Replace with your existing domain and paste the following:

server_tokens off;

server {

    listen 80;
    return 301 https://$server_name$request_uri;

server {

    listen 443 ssl http2;

    root /var/www/panel/public;

    index index.php;

    access_log /var/log/nginx/;
    error_log  /var/log/nginx/ error;

    # allow larger file uploads and longer script runtimes

    client_max_body_size 100m;
    client_body_timeout 120s;

    sendfile off;

    #SSL configuration

    ssl_certificate /etc/letsencrypt/live/;
    ssl_certificate_key /etc/letsencrypt/live/;
    ssl_session_cache shared:SSL:10m;
    ssl_protocols TLSv1.2 TLSv1.3;
    ssl_prefer_server_ciphers on;

    # See before uncommenting the line below.

    # add_header Strict-Transport-Security "max-age=15768000; preload;";

    add_header X-Content-Type-Options nosniff;
    add_header X-XSS-Protection "1; mode=block";
    add_header X-Robots-Tag none;
    add_header Content-Security-Policy "frame-ancestors 'self'";
    add_header X-Frame-Options DENY;
    add_header Referrer-Policy same-origin;

    location / {

        try_files $uri $uri/ /index.php?$query_string;

    location ~ \.php$ {

        fastcgi_split_path_info ^(.+\.php)(/.+)$;
        fastcgi_pass unix:/run/php/php8.2-fpm.sock;
        fastcgi_index index.php;

        include fastcgi_params;

        fastcgi_param PHP_VALUE "upload_max_filesize = 100M \n post_max_size=100M";
        fastcgi_param SCRIPT_FILENAME $document_root$fastcgi_script_name;
        fastcgi_param HTTP_PROXY "";
        fastcgi_intercept_errors off;
        fastcgi_buffer_size 16k;
        fastcgi_buffers 4 16k;
        fastcgi_connect_timeout 300;
        fastcgi_send_timeout 300;
        fastcgi_read_timeout 300;

        include /etc/nginx/fastcgi_params;


    location ~ /\.ht {

        deny all;




# ln -s /etc/nginx/sites-available/pterodactyl.conf /etc/nginx/sites-enabled/pterodactyl.conf

Now we unlink the default webdock Nginx conf file as we're not going to use that - we use our pterodactyl conf instead.

# unlink /etc/nginx/sites-enabled/webdock

Once you've completed the steps above, the final thing to do is to do a syntax check and then enable your NGINX configuration and restart it.

# nginx -t

If it reports no errors then you are good to follow the rest of the instructions. If not, please check if the text you copy-pasted to the config file is correct.

# systemctl restart nginx

This will ensure that your changes are applied and that NGINX is running again.

Setting up Docker

To use Wings (installation shown in the next step), you'll need a Linux system to support running Docker containers. To install docker, run this quick installation of Docker CE:

# curl -sSL | CHANNEL=stable bash

And then set up Docker to start on boot:

# systemctl enable --now docker

You won't need any further configurations if you’re using Webdock’s KVM machines. You can skip these instructions and head over to the next section (setting up wings).

But, by default, on our LXD servers, Docker uses VFS as the storage driver which can result in high disk usage. Changing the storage driver to fuse-overlays will reduce Docker disk usage and make deploying containers faster:

# sudo apt install fuse-overlayfs

Then, We will create a JSON file in the docker directory to tell Docker to use the new storage driver:

# sudo nano /etc/docker/daemon.json

And paste the following:

  "storage-driver": "fuse-overlayfs"

And restart Docker:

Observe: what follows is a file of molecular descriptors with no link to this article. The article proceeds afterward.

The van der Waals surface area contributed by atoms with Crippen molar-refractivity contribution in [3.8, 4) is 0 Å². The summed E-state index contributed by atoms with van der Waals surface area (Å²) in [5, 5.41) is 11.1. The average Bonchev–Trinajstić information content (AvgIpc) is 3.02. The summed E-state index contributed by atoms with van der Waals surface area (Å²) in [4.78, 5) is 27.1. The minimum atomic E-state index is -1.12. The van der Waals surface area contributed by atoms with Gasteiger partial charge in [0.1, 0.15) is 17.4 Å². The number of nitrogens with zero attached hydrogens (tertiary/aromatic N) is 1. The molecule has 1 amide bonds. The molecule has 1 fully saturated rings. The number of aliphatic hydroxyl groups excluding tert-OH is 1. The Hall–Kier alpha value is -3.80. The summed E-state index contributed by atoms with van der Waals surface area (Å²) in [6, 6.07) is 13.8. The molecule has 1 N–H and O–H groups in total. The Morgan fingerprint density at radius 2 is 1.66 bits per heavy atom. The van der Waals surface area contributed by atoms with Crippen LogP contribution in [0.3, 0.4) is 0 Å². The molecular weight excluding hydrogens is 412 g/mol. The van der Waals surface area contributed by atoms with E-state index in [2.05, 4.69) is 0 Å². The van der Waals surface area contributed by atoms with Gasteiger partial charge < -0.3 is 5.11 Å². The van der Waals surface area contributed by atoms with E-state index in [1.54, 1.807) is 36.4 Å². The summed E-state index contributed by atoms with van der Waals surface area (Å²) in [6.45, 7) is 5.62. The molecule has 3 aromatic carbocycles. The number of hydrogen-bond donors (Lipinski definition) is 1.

# sudo systemctl restart docker

Now you can check if the new storage driver is working by running the below command and getting ‘Storage Driver: fuse-overlayfs’:

# docker info | grep "Storage Driver:"

Setting up Wings

Wings is the new generation server control plane from Pterodactyl, and it has been rebuilt from the ground up using Go.

The first step to installing Wings is to ensure the required directory structure is set up. To do this, run the commands below to create the base directory and download the wings executable:

# mkdir -p /etc/pterodactyl
# curl -L -o /usr/local/bin/wings "$([[ "$(uname -m)" == "x86_64" ]] && echo "amd64" || echo "arm64")"
# chmod u+x /usr/local/bin/wings

Setting up a Node

We first need to set up a node for the next steps in completing the Wings configuration. To do so, visit your domain and log into your Pterodactyl dashboard.


Once you log in, go to the Admin section by clicking on the gear icon on the top right of the screen. Then, navigate to Locations and add a new Location.

The name of the location can be anything. Then on the same screen, navigate to ‘Nodes’ and click on create new.

Name the server anything and add an optional description to the same. Select your Location from the drop-down and add your current domain to the FQDN field. Assign Memory and Disk space as you deem fit (you can set over allocation fields to '0') and depending on your server specs and click on ‘Create Node’


Once a node is created, navigate to its Configuration tab, click the Generate token button under the ‘Auto-Deploy’ tab, and copy the command.


Note: If you use Cloudflare for your domain you need to add your IPv4 and IPv6 address to Cloudflare's WAF and set it to 'Allow' to avoid any potential errors that could occur before proceeding to the next step.



And then, run the copied command on your SSH terminus. Once the configuration completes, run the following command and ensure you don’t see any errors:

# sudo wings

Once you verify that, click ctrl + c to exit the Wings terminal and run the following:

# nano /etc/systemd/system/wings.service

Paste the following and save the file:


Description=Pterodactyl Wings Daemon
















And then, run the command below to reload the systemd and restart Wings:

# systemctl enable --now wings

Finally, to allow traffic from the 8080 and 2022 ports, run the following:

# ufw allow 8080/tcp
# ufw allow 2022/tcp

To verify if your node is working as expected, go to your Nodes and check for a green heart:



In this guide, you've installed and set-up a working node of Pterodactyl panel.

Contact Webdock Support if you encounter any issues.

Aayush Nair has been a passionate freelance WordPress designer for the past eight years. He likes to share his knowledge to help and enrich the community in his free time.